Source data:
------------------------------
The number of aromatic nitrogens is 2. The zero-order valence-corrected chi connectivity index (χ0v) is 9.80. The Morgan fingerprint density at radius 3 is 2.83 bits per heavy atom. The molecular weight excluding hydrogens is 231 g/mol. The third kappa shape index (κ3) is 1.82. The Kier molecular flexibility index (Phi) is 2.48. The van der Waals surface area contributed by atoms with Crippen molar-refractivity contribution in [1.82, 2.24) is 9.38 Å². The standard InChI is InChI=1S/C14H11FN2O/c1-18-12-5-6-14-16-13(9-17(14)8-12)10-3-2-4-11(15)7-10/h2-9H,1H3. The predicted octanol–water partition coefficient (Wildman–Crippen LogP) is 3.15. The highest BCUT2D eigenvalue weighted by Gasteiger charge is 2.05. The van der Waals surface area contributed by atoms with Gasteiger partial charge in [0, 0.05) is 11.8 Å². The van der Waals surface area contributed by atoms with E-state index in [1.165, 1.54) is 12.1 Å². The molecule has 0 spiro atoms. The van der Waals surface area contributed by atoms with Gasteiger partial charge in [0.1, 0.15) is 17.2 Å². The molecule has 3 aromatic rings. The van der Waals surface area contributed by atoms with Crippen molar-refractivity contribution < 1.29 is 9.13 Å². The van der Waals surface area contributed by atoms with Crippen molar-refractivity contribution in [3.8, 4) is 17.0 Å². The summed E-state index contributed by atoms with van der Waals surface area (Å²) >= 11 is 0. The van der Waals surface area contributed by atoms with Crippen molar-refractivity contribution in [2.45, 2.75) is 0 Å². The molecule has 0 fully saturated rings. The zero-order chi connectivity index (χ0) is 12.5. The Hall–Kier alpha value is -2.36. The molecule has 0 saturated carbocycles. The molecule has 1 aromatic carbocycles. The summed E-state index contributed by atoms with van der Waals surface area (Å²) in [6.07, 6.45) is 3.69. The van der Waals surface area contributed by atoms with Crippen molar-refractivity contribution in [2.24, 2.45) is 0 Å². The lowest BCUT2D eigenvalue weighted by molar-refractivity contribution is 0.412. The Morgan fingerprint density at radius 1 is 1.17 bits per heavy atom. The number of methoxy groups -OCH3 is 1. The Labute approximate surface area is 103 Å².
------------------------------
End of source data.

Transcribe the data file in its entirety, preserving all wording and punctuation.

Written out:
The number of aromatic nitrogens is 2. The zero-order valence-corrected chi connectivity index (χ0v) is 9.80. The Morgan fingerprint density at radius 3 is 2.83 bits per heavy atom. The molecular weight excluding hydrogens is 231 g/mol. The third kappa shape index (κ3) is 1.82. The Kier molecular flexibility index (Phi) is 2.48. The van der Waals surface area contributed by atoms with Crippen molar-refractivity contribution in [1.82, 2.24) is 9.38 Å². The standard InChI is InChI=1S/C14H11FN2O/c1-18-12-5-6-14-16-13(9-17(14)8-12)10-3-2-4-11(15)7-10/h2-9H,1H3. The predicted octanol–water partition coefficient (Wildman–Crippen LogP) is 3.15. The highest BCUT2D eigenvalue weighted by Gasteiger charge is 2.05. The van der Waals surface area contributed by atoms with Gasteiger partial charge in [0, 0.05) is 11.8 Å². The van der Waals surface area contributed by atoms with E-state index in [1.165, 1.54) is 12.1 Å². The molecule has 0 spiro atoms. The van der Waals surface area contributed by atoms with Gasteiger partial charge in [0.1, 0.15) is 17.2 Å². The molecule has 3 aromatic rings. The van der Waals surface area contributed by atoms with Crippen molar-refractivity contribution < 1.29 is 9.13 Å². The van der Waals surface area contributed by atoms with Crippen molar-refractivity contribution in [3.8, 4) is 17.0 Å². The summed E-state index contributed by atoms with van der Waals surface area (Å²) >= 11 is 0. The van der Waals surface area contributed by atoms with Crippen molar-refractivity contribution in [2.45, 2.75) is 0 Å². The molecule has 0 fully saturated rings. The zero-order chi connectivity index (χ0) is 12.5. The Hall–Kier alpha value is -2.36. The molecule has 0 saturated carbocycles. The molecule has 1 aromatic carbocycles. The summed E-state index contributed by atoms with van der Waals surface area (Å²) in [6.07, 6.45) is 3.69. The van der Waals surface area contributed by atoms with Crippen molar-refractivity contribution in [2.24, 2.45) is 0 Å². The lowest BCUT2D eigenvalue weighted by molar-refractivity contribution is 0.412. The Morgan fingerprint density at radius 1 is 1.17 bits per heavy atom. The number of methoxy groups -OCH3 is 1. The Labute approximate surface area is 103 Å².